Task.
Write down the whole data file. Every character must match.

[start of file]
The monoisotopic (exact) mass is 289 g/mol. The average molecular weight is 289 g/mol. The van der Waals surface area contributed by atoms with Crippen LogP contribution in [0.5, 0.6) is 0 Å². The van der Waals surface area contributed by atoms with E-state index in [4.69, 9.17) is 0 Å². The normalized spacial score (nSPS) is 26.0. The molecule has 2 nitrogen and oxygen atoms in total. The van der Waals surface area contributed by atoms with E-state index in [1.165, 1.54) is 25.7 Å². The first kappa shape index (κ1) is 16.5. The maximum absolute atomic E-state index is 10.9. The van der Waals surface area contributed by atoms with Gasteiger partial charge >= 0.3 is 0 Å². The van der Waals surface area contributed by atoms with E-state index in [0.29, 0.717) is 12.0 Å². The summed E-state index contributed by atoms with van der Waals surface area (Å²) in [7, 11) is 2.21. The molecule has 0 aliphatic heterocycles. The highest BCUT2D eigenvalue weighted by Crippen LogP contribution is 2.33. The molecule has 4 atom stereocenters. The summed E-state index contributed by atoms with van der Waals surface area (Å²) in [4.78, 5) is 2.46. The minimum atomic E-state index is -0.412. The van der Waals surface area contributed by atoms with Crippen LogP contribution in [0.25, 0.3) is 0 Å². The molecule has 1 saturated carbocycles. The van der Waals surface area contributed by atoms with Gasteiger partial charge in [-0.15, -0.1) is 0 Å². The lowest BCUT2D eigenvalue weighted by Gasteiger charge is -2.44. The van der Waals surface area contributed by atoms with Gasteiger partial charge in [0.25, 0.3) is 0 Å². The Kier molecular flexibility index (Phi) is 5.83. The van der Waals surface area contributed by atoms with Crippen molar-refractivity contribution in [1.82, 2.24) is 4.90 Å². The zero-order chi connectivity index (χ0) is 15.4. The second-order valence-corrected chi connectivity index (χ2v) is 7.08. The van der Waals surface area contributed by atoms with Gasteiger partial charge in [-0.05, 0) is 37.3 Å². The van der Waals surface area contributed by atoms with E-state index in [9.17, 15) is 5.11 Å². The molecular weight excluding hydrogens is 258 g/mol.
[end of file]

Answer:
The monoisotopic (exact) mass is 289 g/mol. The average molecular weight is 289 g/mol. The van der Waals surface area contributed by atoms with Crippen LogP contribution in [0.5, 0.6) is 0 Å². The van der Waals surface area contributed by atoms with E-state index in [4.69, 9.17) is 0 Å². The normalized spacial score (nSPS) is 26.0. The molecule has 2 nitrogen and oxygen atoms in total. The van der Waals surface area contributed by atoms with E-state index in [1.165, 1.54) is 25.7 Å². The first kappa shape index (κ1) is 16.5. The maximum absolute atomic E-state index is 10.9. The van der Waals surface area contributed by atoms with Gasteiger partial charge >= 0.3 is 0 Å². The van der Waals surface area contributed by atoms with E-state index in [0.29, 0.717) is 12.0 Å². The summed E-state index contributed by atoms with van der Waals surface area (Å²) in [7, 11) is 2.21. The molecule has 0 aliphatic heterocycles. The highest BCUT2D eigenvalue weighted by Crippen LogP contribution is 2.33. The molecule has 4 atom stereocenters. The summed E-state index contributed by atoms with van der Waals surface area (Å²) in [4.78, 5) is 2.46. The minimum atomic E-state index is -0.412. The van der Waals surface area contributed by atoms with Crippen LogP contribution in [0.25, 0.3) is 0 Å². The molecule has 1 saturated carbocycles. The van der Waals surface area contributed by atoms with Gasteiger partial charge in [-0.15, -0.1) is 0 Å². The lowest BCUT2D eigenvalue weighted by Gasteiger charge is -2.44. The van der Waals surface area contributed by atoms with Gasteiger partial charge in [0.25, 0.3) is 0 Å². The Kier molecular flexibility index (Phi) is 5.83. The van der Waals surface area contributed by atoms with Crippen molar-refractivity contribution in [1.82, 2.24) is 4.90 Å². The zero-order chi connectivity index (χ0) is 15.4. The second-order valence-corrected chi connectivity index (χ2v) is 7.08. The van der Waals surface area contributed by atoms with Gasteiger partial charge in [-0.05, 0) is 37.3 Å². The van der Waals surface area contributed by atoms with E-state index in [9.17, 15) is 5.11 Å². The molecular weight excluding hydrogens is 258 g/mol.